Why does the caddis-worm, or larva of the water-moth, encase itself with shells, stems, leaves, straws, etc.?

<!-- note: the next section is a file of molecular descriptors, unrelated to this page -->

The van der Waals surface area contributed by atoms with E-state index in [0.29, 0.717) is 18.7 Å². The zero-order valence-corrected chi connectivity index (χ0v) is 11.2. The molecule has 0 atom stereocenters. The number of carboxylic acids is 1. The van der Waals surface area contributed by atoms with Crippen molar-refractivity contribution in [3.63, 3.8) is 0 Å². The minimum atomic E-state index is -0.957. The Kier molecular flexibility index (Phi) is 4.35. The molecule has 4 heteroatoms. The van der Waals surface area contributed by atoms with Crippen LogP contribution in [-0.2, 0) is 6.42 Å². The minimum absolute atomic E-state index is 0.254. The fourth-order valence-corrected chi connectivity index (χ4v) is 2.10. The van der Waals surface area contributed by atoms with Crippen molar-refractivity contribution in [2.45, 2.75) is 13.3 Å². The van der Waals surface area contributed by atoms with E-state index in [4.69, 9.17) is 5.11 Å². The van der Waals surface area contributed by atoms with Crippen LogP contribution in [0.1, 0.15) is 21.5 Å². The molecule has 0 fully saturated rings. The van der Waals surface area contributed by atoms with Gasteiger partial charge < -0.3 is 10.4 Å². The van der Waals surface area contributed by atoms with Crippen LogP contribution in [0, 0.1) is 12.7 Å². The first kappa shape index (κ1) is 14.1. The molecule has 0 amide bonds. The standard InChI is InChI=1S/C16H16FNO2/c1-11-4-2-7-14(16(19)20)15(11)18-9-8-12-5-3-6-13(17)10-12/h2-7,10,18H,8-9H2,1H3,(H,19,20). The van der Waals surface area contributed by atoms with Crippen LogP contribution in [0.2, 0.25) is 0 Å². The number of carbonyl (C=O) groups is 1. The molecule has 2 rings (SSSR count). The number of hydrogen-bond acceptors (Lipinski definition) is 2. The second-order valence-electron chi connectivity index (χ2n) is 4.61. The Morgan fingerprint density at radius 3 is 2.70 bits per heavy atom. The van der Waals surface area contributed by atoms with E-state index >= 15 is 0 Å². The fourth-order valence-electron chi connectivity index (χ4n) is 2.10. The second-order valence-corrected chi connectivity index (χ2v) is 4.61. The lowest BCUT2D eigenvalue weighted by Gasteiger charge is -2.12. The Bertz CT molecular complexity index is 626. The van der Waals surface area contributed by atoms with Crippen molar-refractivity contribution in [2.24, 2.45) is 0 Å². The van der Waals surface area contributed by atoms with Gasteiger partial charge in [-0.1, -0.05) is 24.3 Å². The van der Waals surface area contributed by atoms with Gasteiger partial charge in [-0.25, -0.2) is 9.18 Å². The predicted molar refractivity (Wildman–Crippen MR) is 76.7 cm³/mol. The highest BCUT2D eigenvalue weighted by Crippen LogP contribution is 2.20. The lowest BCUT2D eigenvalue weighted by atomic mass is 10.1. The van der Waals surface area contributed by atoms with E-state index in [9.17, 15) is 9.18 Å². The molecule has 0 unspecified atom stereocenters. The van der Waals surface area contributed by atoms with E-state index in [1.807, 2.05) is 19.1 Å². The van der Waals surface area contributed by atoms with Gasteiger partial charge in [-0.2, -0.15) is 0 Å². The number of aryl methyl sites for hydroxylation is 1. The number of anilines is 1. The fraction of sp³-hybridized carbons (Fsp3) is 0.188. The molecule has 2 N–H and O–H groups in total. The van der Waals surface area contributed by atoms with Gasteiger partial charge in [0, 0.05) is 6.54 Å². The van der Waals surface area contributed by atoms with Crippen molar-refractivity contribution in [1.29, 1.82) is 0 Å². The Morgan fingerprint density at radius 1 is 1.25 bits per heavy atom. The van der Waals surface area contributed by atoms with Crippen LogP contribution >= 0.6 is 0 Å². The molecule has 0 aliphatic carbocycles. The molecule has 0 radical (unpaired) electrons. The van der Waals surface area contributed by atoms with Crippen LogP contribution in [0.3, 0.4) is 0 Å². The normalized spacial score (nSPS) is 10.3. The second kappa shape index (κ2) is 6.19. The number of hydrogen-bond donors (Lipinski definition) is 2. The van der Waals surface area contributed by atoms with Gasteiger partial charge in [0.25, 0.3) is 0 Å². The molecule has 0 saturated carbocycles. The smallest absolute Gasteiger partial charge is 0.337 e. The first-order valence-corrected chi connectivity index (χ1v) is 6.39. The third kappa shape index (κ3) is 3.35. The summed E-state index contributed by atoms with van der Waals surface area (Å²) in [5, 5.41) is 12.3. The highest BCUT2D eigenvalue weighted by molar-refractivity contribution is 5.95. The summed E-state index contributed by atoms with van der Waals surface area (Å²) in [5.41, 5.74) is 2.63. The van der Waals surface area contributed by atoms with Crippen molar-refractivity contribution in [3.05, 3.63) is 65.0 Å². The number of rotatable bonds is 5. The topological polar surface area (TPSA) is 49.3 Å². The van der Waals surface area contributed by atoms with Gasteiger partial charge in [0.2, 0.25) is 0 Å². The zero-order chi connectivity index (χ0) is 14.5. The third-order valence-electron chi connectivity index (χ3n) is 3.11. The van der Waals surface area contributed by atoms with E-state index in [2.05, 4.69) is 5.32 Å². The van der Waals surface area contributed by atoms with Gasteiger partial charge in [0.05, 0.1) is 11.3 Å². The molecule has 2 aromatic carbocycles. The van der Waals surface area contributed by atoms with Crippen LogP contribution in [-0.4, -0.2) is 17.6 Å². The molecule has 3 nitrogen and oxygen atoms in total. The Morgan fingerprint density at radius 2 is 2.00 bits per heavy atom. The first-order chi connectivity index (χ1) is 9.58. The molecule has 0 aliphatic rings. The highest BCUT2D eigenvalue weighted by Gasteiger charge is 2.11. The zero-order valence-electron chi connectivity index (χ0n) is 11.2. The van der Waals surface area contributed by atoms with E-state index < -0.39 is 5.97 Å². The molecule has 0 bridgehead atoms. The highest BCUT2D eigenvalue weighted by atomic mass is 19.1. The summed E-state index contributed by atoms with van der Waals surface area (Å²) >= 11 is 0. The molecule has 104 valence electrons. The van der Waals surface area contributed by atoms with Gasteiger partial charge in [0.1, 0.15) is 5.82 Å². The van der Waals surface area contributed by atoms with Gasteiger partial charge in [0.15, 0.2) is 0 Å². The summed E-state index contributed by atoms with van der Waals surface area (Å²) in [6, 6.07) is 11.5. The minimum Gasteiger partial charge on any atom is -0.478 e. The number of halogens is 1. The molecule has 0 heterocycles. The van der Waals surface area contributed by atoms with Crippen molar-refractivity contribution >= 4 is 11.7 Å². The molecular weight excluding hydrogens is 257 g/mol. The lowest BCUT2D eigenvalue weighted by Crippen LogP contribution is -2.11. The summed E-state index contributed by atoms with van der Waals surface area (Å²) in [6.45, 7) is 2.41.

Because its form is but little adapted for swimming: its long body, encumbered with six legs, is specifically heavier than water, the element in which it has to seek its food ; and it thus attaches itself to these bodies, to counterpoise its own excess of gravity, and enable it to swim on the surface, in the centre, or at the bottom of the water. This explains the variety and singularity in the materials of the coats of these insects. When they want to ascend, the quantity of hollow and buoyant substances attached to them is increased; in order to descend, the light and hollow substances are either diminished or counterpoised by an addition of heavy materials, such as shells or gravel ; the interior they line with a fine silk spun by themselves.